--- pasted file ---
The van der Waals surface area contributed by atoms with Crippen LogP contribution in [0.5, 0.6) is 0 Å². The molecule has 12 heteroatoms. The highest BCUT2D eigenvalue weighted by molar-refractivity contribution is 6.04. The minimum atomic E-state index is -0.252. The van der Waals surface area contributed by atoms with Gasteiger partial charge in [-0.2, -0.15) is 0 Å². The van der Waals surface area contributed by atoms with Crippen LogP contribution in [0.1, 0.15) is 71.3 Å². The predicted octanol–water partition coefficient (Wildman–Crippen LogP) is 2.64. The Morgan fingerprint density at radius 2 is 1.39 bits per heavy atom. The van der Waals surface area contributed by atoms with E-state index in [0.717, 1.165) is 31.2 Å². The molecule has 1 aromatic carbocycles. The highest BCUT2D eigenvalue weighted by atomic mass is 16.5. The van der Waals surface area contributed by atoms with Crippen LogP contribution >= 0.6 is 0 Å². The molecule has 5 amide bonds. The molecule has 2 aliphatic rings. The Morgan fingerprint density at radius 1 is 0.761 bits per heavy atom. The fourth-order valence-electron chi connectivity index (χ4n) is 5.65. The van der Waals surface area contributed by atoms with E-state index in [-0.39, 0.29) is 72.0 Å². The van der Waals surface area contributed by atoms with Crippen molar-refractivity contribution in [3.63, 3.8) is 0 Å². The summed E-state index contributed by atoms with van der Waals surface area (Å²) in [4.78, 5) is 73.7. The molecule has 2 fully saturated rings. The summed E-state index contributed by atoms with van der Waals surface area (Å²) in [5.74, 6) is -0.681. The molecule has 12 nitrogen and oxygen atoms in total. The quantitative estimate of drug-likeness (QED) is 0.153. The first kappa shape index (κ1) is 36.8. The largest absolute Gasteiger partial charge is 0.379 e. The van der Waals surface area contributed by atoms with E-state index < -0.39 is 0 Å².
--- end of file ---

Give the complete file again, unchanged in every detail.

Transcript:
The van der Waals surface area contributed by atoms with Crippen LogP contribution in [0.5, 0.6) is 0 Å². The molecule has 12 heteroatoms. The highest BCUT2D eigenvalue weighted by molar-refractivity contribution is 6.04. The minimum atomic E-state index is -0.252. The van der Waals surface area contributed by atoms with Gasteiger partial charge in [-0.2, -0.15) is 0 Å². The van der Waals surface area contributed by atoms with Crippen LogP contribution in [0.1, 0.15) is 71.3 Å². The predicted octanol–water partition coefficient (Wildman–Crippen LogP) is 2.64. The Morgan fingerprint density at radius 2 is 1.39 bits per heavy atom. The van der Waals surface area contributed by atoms with E-state index in [0.717, 1.165) is 31.2 Å². The molecule has 1 aromatic carbocycles. The highest BCUT2D eigenvalue weighted by atomic mass is 16.5. The van der Waals surface area contributed by atoms with Crippen LogP contribution >= 0.6 is 0 Å². The molecule has 5 amide bonds. The molecule has 2 aliphatic rings. The Morgan fingerprint density at radius 1 is 0.761 bits per heavy atom. The fourth-order valence-electron chi connectivity index (χ4n) is 5.65. The van der Waals surface area contributed by atoms with E-state index in [-0.39, 0.29) is 72.0 Å². The van der Waals surface area contributed by atoms with Crippen molar-refractivity contribution in [3.63, 3.8) is 0 Å². The summed E-state index contributed by atoms with van der Waals surface area (Å²) in [4.78, 5) is 73.7. The molecule has 2 fully saturated rings. The summed E-state index contributed by atoms with van der Waals surface area (Å²) in [5.74, 6) is -0.681. The molecule has 12 nitrogen and oxygen atoms in total. The quantitative estimate of drug-likeness (QED) is 0.153. The first kappa shape index (κ1) is 36.8. The largest absolute Gasteiger partial charge is 0.379 e. The van der Waals surface area contributed by atoms with E-state index < -0.39 is 0 Å².